The parking infrastructure in America is spread out and occupies large pieces of land. As ride sharing mobility increases, parking needs are declining in urban areas around the world. This trend is expected to grow with the advent of autonomous driving vehicles.
As we recover from the pandemic, mobility has been replaced by communication. This intersection of current global circumstances (due to the pandemic) and transportation industry developments will give rise to a new typology of a transportation system of the future. In anticipation of this paradigm shift, many cities are preparing for this change with policy intervention or by modifying parking requirements for private and public development. Municipalities are recognizing that outdated planning policies make it difficult to build more multi-family homes within urban boundaries, thereby fueling an unprecedented housing shortage that is entirely artificial in origin.
KGD proposes a possible strategy to deal with existing parking structures and how they can be repurposed for the future of mobility to develop a sustainable model of development.
For a time, covid-19 halted life in the public sphere and paused almost all movement in the city. Companies and institutions responded by creating a model for working from home that has implications for how we will work in the future. Some employees are prepared to take pay cuts or even resign from jobs that require a return to in-person presence. One of the reasons for this shift is the expense of commuting, which includes the cost of purchasing and maintaining a car and the time required for travel and parking.
This new model of working is coupled with the advent of on-demand vehicles. During the pandemic, ride-sharing apps expanded their business model to include delivery of goods and services, a move that helped these companies to stay afloat. As pandemic restrictions loosened, people have started to commute to work differently than before by employing on-demand vehicles to transport them to work. Deloitte and McKinsey are predicting an increase in the shared mobility market (Deloitte 2016; McKinsey, 2017). Since 2016, the e-hailing industry has seen an increase of 140% year on year (YOY) versus a 35% YOY increase in shared transportation (car sharing). It is anticipated that electric cars and autonomous vehicles (AVs) will also result in a reduction of travel time. These combined factors will catapult a move toward a more energy-efficient and well managed system of transportation. It is important to have a framework for navigating this transition to shared mobility and put policies in place that allow for positive response to the change rather than allowing change to be led by market reactivity and disruption.
Understanding the Future of Mobility
Traditionally, mobility has been about privately owned 4- and 2-wheel transportation. These vehicles are owned by the user to travel for multiple purposes. The cost of owning, managing, and maintaining these vehicles is borne by a single individual for a vehicle that is used only 5% of its lifetime (Reinventing Parking, 2013).
With the advent of shared mobility, the cost of the vehicle is shared by a greater number of users, which increases the usability of the vehicle and increases the returns on each vehicle. This is the value of shared mobility.
Shared mobility comprises multiple forms of transportation. Regarding shared mobility today, did you know that:
Gearing Up for the Future
As technological developments approach a state of ambient computing, an increasing number of industries will converge under newer, broader, and more dynamic digital ecosystems (McKinsey & Company, 2017). The world of ecosystems will be a highly customer-centric model in which users can enjoy an end-to-end experience for a wide range of products and services through a single access gateway without leaving the ecosystem (McKinsey & Company, 2017).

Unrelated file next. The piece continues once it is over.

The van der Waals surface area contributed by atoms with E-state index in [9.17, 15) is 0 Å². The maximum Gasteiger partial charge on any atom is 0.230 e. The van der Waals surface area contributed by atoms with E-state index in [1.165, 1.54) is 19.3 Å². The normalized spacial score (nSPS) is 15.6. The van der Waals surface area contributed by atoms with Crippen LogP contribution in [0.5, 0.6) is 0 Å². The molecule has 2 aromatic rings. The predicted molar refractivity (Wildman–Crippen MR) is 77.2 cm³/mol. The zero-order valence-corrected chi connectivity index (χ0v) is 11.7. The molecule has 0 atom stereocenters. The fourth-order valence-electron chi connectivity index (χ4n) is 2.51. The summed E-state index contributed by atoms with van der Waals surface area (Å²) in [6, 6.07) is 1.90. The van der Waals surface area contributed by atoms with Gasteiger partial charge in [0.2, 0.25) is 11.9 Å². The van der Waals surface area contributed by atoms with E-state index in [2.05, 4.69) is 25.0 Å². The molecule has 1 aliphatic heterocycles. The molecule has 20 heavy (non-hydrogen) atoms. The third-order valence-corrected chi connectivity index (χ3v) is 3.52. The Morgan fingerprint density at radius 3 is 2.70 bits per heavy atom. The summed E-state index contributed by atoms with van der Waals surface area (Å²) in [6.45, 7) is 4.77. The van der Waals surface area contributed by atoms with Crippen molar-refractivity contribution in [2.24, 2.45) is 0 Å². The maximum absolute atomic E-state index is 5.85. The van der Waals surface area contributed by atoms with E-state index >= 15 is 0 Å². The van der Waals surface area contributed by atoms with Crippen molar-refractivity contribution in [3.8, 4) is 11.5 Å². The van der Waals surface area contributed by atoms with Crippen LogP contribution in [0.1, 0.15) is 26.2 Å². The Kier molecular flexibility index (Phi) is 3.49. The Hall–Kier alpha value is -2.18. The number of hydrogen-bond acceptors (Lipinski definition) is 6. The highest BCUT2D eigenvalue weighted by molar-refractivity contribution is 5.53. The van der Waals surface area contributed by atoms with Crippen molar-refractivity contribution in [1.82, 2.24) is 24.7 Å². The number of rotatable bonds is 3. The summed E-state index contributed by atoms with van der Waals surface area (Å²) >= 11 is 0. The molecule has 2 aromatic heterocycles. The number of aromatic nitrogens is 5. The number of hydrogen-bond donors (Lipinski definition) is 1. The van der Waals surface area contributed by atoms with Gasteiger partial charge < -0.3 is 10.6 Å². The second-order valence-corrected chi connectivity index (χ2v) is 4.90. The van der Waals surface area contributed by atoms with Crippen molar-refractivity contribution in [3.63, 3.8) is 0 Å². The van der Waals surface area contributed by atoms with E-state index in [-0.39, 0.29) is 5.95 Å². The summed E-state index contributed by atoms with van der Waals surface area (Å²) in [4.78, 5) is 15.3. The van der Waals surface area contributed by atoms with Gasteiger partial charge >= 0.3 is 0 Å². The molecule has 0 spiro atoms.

According to McKinsey, by 2030, AVs, connected cars, electrification, and shared mobility (ACES) will dominate, and we will see developments that may be as profound as those that emerged when the automobile was invented (McKinsey & Company, 2019b). The industry’s focus will move away from such past differentiators as powertrains and concentrate on the car’s embryonic technology stack, a term borrowed from the technology industry that describes the layers of software and hardware that comprise a vehicle’s operating system (McKinsey & Company, 2019b).
These new technologies give rise to new modes and services that include pooled ridesharing with strangers, peer-to-peer ride sharing, and shared electric scooters and point to a sizable potential market in the mobility space. Autonomous taxis and airborne modes of transportation, in which there has been significant investment in recent months, will also feature in this new model of transportation.
Adaptation of TaaS (transportation as a service)
Transportation-as-a-service (TaaS) is a new model for passengers to access transportation on-demand that provides a level of service equivalent to or higher than current car-ownership models without the need to own a vehicle (Rethink X, 2017).
By 2030, within 10 years of regulatory approval of fully autonomous vehicles, 95% of all U.S. passenger miles will be served by TaaS providers that will own and operate fleets of autonomous electric vehicles providing passengers with higher levels of service, faster rides, and vastly increased safety at a cost up to 10 times cheaper than today’s individually owned (IO) vehicles (Rethink X, 2017).
TaaS could also help companies to work out a transportation strategy for their employees, an effort that will require active participation of companies with their employees to consider such factors as where people reside and their transportation schedule. This strategy is an economical and integrated approach to travel for their employees that can also reduce the corporate carbon footprint.
We predict that these numbers will drop and that as they fall, there is the possibility of an emerging typology of architecture and urban design. We have projected what these changes could do to the existing built environment as well as new projects and real estate developments. We do not propose nor do we think it is practical to eliminate vehicles; rather, we propose to establish a new relationship with cars and the changes to transportation on the horizon.